PASTORS Pastors are those who oversee and care for the spiritual needs of a local congregation. They are also called “elders” (Ac 20:17; Tit 1:5) and “overseers” (1Ti 3:1; Tit 1:7).
- The task of pastors is to proclaim sound doctrine, refute: heresy (Tit 1:9-11), teach God’s Word and exercise leadership in the local church (1Th 5:12; 1Ti 3:1-5); be an example of purity and sound doctrine (Tit 2:7-8); and see to it that all believers remain in divine grace (Heb 12:15; 13:17; 1Pe 5:2).-Their task is described in Ac 20:28-31 as safeguarding apostolic truth and God’s flock by watching out for false doctrine and false teachers within the church. Pastors function as shepherds of which Jesus as the good Shepherd is a model (Jn 10:11-16; 1Pe 2:25; 5:2-4).
- The NT pattern shows a plurality of pastors directing the spiritual life of a local church (Ac 20:28; Php 1:1). Pastors were chosen, not through politics, but through the Spirit’s wisdom given to the body as it examined the candidate’s spiritual qualifications.
- Pastors are essential to God’s purpose for his church. The church that fails to select godly and faithful pastors will cease to be governed according to the mind of the Spirit (see 1Ti 3:1-7). It will be a church left open to the destructive forces of Satan and the world (see Ac 20:28-31). The preaching of the Word will be distorted and the standards of the gospel lost (2Ti 1:13-14). Members and families of the church will not be cared for according to God’s purpose (1Ti 4:6,12-16; 6:20-21). Many will turn away from the truth and turn aside to myths (2Ti 4:4). On the other hand, if godly pastors are appointed, believers will be nourished on the words of faith and sound doctrine and disciplined for the purpose of godliness (1Ti 4:6-7). The church will be taught to persevere in the teaching of Christ and the apostles and thus ensure salvation for itself and those who hear (1Ti 4:16; 2Ti 2:2).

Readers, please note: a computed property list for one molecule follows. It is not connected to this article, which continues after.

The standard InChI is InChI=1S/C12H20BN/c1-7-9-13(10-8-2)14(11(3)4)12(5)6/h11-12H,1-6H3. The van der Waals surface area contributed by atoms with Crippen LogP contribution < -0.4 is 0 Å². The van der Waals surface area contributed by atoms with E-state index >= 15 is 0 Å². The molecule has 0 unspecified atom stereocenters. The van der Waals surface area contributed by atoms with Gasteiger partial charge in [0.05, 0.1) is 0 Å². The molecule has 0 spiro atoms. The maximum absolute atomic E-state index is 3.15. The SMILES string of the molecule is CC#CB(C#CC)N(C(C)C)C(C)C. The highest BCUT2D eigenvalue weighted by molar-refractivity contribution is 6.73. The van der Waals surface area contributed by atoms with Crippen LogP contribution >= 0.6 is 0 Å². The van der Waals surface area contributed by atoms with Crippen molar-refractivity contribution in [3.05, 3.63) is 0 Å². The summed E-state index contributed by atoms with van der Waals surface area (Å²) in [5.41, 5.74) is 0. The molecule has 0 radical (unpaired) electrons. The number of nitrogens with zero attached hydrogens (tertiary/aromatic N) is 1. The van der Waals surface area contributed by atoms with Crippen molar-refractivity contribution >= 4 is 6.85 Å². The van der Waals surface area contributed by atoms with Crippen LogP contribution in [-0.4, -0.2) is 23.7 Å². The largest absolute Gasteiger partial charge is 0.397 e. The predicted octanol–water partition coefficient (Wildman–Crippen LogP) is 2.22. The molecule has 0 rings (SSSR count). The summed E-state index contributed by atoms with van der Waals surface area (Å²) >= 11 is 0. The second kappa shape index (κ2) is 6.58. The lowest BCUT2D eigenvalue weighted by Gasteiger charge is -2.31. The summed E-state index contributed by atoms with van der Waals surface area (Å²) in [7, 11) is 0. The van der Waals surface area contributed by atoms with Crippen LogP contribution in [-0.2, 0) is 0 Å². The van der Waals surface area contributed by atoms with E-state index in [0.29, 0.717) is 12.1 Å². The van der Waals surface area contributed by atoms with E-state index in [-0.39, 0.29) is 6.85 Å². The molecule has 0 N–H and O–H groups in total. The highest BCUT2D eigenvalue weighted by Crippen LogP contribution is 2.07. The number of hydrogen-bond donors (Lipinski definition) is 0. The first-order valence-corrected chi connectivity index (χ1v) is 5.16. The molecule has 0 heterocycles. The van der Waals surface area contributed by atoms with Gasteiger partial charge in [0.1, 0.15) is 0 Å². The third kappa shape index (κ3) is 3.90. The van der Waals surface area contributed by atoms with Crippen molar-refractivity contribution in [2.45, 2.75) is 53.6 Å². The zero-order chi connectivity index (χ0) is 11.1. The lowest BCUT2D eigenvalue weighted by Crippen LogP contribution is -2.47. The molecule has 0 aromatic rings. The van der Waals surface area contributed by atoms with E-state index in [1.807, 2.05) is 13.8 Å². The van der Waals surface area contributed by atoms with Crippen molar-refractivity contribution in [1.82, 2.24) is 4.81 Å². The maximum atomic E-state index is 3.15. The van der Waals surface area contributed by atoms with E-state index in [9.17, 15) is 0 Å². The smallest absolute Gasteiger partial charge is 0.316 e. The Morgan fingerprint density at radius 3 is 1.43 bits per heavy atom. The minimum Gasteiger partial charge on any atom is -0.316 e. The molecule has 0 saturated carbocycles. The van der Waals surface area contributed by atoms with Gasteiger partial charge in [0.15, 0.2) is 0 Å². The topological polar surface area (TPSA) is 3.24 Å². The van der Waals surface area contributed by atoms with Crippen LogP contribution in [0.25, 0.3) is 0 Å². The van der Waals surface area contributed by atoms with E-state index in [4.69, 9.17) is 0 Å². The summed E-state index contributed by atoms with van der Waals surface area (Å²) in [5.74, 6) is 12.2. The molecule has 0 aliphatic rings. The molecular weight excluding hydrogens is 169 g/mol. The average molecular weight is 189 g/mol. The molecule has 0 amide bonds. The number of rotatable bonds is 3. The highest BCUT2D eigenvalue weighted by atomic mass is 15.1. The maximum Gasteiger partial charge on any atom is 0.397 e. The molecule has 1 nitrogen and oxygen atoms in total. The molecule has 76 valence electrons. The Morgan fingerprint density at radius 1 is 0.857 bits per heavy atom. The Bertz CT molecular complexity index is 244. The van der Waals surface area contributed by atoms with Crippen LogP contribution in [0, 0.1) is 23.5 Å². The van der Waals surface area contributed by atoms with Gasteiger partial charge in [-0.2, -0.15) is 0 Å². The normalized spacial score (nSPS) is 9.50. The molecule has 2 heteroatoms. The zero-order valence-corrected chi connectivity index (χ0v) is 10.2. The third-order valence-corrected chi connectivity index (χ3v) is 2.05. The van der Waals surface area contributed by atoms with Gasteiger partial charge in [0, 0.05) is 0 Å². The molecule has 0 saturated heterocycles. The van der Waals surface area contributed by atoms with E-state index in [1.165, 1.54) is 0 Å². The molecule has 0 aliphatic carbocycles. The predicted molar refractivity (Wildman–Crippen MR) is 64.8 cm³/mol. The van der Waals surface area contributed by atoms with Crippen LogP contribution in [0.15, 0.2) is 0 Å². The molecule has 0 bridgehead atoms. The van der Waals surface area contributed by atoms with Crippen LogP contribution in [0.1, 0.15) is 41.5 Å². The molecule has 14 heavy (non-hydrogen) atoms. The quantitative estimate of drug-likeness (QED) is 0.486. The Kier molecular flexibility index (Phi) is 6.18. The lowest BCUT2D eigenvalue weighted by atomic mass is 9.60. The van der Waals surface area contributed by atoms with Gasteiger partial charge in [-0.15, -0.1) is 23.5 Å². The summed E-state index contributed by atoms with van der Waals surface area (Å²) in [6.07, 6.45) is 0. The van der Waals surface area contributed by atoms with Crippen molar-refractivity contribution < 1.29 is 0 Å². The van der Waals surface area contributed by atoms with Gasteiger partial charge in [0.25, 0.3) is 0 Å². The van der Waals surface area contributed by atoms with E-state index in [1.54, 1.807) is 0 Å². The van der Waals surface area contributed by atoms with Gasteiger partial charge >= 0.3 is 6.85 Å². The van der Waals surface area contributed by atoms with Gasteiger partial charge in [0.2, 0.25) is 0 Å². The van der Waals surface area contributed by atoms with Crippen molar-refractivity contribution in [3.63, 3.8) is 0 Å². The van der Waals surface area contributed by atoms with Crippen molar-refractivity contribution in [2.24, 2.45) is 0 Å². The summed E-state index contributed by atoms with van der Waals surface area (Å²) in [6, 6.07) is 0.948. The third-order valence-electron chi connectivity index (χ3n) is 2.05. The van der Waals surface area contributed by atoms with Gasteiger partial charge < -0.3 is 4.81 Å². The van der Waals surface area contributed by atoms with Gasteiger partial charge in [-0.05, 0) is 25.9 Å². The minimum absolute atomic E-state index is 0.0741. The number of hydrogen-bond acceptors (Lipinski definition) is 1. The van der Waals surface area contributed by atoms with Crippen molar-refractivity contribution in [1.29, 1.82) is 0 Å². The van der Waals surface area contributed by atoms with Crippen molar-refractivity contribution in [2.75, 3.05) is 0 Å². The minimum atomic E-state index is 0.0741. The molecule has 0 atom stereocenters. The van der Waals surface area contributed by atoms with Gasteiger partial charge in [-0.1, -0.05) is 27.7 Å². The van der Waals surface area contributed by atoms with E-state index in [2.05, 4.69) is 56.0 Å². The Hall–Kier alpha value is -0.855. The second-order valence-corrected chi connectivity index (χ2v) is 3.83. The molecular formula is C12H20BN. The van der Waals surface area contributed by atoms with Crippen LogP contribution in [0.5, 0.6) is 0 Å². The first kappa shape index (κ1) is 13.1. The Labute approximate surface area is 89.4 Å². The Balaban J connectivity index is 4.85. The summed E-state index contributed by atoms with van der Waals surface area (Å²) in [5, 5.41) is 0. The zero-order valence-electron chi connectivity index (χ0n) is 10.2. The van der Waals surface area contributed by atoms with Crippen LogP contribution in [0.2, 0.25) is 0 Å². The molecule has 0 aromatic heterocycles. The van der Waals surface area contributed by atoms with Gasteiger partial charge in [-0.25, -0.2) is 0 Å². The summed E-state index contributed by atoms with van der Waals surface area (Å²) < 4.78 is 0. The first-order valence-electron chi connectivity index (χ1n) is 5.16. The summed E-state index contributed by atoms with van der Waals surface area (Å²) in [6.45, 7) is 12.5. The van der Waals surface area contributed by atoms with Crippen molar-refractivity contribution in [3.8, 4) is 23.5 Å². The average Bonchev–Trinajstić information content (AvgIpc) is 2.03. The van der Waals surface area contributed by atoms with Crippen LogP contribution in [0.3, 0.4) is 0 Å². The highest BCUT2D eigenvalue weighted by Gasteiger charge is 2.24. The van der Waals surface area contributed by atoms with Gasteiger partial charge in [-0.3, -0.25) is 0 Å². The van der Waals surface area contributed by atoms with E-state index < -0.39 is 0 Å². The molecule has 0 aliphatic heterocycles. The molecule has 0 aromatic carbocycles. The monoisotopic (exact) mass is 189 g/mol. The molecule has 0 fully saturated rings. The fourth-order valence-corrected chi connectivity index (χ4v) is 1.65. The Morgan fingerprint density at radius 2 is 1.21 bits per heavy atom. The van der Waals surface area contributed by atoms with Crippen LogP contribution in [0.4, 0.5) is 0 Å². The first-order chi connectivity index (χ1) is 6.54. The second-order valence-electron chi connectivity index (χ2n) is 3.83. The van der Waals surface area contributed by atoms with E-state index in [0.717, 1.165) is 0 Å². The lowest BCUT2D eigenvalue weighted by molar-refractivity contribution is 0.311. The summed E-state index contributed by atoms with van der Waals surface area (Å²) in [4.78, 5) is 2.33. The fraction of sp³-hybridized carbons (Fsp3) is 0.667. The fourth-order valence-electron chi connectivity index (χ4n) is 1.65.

TEACHERS Teachers are those who have a special, God-given gift to clarify, expound and proclaim God’s Word in order to build up the body of Christ (Eph 4:12).
- The special task of teachers is to guard, by the Holy Spirit’s help, the gospel entrusted to them (2Ti 1:11-14). They are faithfully to point the church to Biblical revelation and to the original message of Christ and the apostles, and to persevere in this task.
- The principal purpose of Biblical teaching is to preserve truth and to produce holiness by leading Christ’s body into an uncompromising commitment to the godly lifestyle set forth in God’s Word. Scripture states that the goal of Christian instruction is “love, which comes from a pure heart and a good conscience and a sincere faith” (1Ti 1:5). Thus, the evidence of Christian learning is not just in what one knows, but how one lives— i.e., the manifestation of love, purity, faith and godliness.
- Teachers are essential to God’s purpose for his church. The church that rejects or refuses to hear those teachers and theologians who remain faithful to Scriptural revelation will stop being concerned about the genuineness of the Biblical message and the correct interpretation of the original teaching of Christ and the apostles. The church in which such teachers and theologians remain silent will not continue steadfast in the truth. New winds of doctrine will be uncritically accepted, and religious experience and human ideas, rather than revealed truth, will be the ultimate guide to the church’s doctrine, standards and practices. On the other hand, the church that listens to godly teachers and theologians will have its teachings and practices measured by the fundamental testimony of the gospel, its false ideas exposed and the purity of Christ’s original message handed down to its children. God’s inspired Word will become the test of all teaching, and the church will be reminded that the Spirit’s inspired Word is ultimate truth and authority, and as such, stands over the churches and their institutions.